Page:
As I promised to do earlier in the week, I finished Innocent Traitor by Alison Weir, just a half-hour ago. (I still think An Innocent Traitor would've been a better title, but whatever). This book is a novel of Lady Jane Grey, the "nine days' queen" who ruled very briefly between Edward VI (son of Henry VIII and his third wife, Jane Seymour) and Mary I (daughter of Henry VIII and his first wife, Katherine of Aragon).
If you're already feeling as though you need a chart to keep all of this shit straight, don't worry. Weir has thoughtfully provided one, along with a map. There are many, many minor players in the story, though, and their relationships to one another and to the main royal line are a little more difficult to keep straight.
The story is a tragic and dramatic tale of ambition, ego and religious intolerance. Jane Grey was the (protestant) niece of Henry VIII, and all ambitions and scheming came to center on her as the young king sickened and lingered near death. The plot required the imprisonment of Mary I (a Catholic) and Elizabeth I (who hadn't really declared a religion), and for Jane's mother to renounce her claim to the throne. Well, it worked for nine days, at any rate. Yet Jane herself remained disinterested in all scheming: all she wanted was to pray and to read. She was but 15 when she came to the throne. She was executed shortly after her 16th birthday, when her father rashly attempted one last power grab in her name, but really on his own behalf.
This is Weir's first attempt at a novel. Most readers will probably recognize her name: she's written ten other books on the Tudor period. I'm interested to read more and to learn where the line between conjecture and fact lies in this novel. The tale of Lady Jane Grey is a riveting one, and is no less riveting for being somewhat poorly told here. Weir breaks the rule drummed into every creative writing student: show, don't tell. We don't see Lady Jane Grey's mother being cruel to her nearly as often as we hear Lady Jane Grey say "My mother is cruel to me." We don't see as many examples of the kindness of Katherine Parr (the last wife of Henry VIII) as we hear how kind she is. Although the story is told in the first person from a variety of points of view (Lady Jane Grey, her nursemaid Mrs. Ellen, her mother Frances Brandon, Katherine Parr, the Duke of Northumberland, etc.), they all sound the same. We have only the blanket pronouncements of others to judge how different they are from one another.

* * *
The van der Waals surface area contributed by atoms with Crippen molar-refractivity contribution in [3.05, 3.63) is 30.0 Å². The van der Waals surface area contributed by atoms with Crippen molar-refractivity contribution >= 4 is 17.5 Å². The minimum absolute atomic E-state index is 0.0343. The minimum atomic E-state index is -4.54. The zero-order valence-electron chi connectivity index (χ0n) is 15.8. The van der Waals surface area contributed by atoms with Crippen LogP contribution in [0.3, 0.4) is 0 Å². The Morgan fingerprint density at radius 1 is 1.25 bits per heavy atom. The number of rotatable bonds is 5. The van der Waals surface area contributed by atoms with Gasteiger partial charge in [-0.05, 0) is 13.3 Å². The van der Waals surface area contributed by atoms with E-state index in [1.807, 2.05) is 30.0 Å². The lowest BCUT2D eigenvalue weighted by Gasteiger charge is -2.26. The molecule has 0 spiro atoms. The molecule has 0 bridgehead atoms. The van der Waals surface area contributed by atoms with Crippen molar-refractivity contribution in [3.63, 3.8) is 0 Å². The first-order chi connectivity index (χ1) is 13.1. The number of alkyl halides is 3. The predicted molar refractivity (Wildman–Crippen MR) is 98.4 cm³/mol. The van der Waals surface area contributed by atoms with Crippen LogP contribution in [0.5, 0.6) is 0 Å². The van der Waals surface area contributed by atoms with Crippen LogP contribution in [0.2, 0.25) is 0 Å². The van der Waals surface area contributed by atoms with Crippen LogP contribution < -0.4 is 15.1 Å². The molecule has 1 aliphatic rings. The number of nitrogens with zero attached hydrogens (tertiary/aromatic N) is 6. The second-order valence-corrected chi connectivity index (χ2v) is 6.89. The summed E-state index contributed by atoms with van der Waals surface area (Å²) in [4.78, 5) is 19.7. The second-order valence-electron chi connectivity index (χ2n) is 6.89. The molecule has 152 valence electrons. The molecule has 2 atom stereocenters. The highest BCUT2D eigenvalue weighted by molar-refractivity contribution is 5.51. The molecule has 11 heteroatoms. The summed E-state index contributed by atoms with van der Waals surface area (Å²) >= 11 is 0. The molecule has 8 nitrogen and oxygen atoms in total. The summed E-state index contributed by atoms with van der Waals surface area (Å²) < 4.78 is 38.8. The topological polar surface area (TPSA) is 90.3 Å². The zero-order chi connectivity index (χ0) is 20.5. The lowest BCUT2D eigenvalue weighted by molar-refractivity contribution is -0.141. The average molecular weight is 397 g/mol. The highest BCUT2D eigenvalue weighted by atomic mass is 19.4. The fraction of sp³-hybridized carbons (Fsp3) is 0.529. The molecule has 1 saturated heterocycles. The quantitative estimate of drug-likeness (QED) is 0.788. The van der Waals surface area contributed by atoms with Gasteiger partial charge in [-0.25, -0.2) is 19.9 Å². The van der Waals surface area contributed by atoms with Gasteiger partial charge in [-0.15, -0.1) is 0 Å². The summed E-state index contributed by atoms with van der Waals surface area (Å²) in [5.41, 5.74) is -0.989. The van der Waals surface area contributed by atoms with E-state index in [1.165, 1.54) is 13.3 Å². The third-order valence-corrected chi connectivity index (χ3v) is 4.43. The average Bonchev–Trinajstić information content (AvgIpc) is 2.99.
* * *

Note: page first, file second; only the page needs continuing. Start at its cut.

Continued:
I never did finish my colonial reading thing this summer, but one bit of information I'd already gleaned from it is the fundamental change in values and beliefs going on during that time. The colonial lifestyle represented freedom in the truest sense, freedom from absolute rule by God and by King, and by the wishes of your family. No longer did you have to wait for your father to die to inherit a scrap of land, to go into whatever trade your father chose and your rank dictated, to marry some woman you may have never met before and wouldn't have slept with on a dare just because both of your families deemed it advantageous. You didn't have to worry about being executed for believing that the body and blood of Christ at a mass remained mere wine and bread (as happened to a woman in Innocent Traitor) or even for saying "I think the King may be dying." This book was set during the "before" part of that transformation, and I would've liked to see a real attempt at getting into that mindset. Lady Jane, and most of the rest of the characters, attempted to defy their fates. But there must've been enough compliant people to perpetuate the system. Where are they, in literature or in history? Or did they never exist, do they just look compliant from our long view? Innocent Traitor leaves the reader with these questions, and it will stoke a desire to learn more about this period. Not bad for a not-very-good novel.